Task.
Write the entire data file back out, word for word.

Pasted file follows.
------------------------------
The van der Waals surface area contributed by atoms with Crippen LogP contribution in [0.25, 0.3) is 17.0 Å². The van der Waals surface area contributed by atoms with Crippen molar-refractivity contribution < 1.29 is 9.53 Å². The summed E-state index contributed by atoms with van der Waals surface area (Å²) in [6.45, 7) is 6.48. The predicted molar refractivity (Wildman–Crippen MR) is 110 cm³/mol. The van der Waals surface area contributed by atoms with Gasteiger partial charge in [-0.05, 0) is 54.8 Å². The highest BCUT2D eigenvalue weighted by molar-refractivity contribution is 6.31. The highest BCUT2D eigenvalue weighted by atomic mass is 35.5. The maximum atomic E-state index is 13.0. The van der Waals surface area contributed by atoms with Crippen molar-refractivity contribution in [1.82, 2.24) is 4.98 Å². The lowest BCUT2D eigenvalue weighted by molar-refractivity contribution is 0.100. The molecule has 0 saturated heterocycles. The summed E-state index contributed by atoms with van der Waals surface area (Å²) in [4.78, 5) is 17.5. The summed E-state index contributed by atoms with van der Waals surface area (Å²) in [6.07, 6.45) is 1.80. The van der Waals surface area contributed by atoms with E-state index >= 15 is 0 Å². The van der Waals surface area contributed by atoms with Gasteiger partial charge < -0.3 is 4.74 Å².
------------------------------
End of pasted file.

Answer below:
The van der Waals surface area contributed by atoms with Crippen LogP contribution in [0.25, 0.3) is 17.0 Å². The van der Waals surface area contributed by atoms with Crippen molar-refractivity contribution < 1.29 is 9.53 Å². The summed E-state index contributed by atoms with van der Waals surface area (Å²) in [6.45, 7) is 6.48. The predicted molar refractivity (Wildman–Crippen MR) is 110 cm³/mol. The van der Waals surface area contributed by atoms with Gasteiger partial charge in [-0.05, 0) is 54.8 Å². The highest BCUT2D eigenvalue weighted by molar-refractivity contribution is 6.31. The highest BCUT2D eigenvalue weighted by atomic mass is 35.5. The maximum atomic E-state index is 13.0. The van der Waals surface area contributed by atoms with Crippen molar-refractivity contribution in [1.82, 2.24) is 4.98 Å². The lowest BCUT2D eigenvalue weighted by molar-refractivity contribution is 0.100. The molecule has 0 saturated heterocycles. The summed E-state index contributed by atoms with van der Waals surface area (Å²) in [4.78, 5) is 17.5. The summed E-state index contributed by atoms with van der Waals surface area (Å²) in [6.07, 6.45) is 1.80. The van der Waals surface area contributed by atoms with E-state index >= 15 is 0 Å². The van der Waals surface area contributed by atoms with Gasteiger partial charge < -0.3 is 4.74 Å².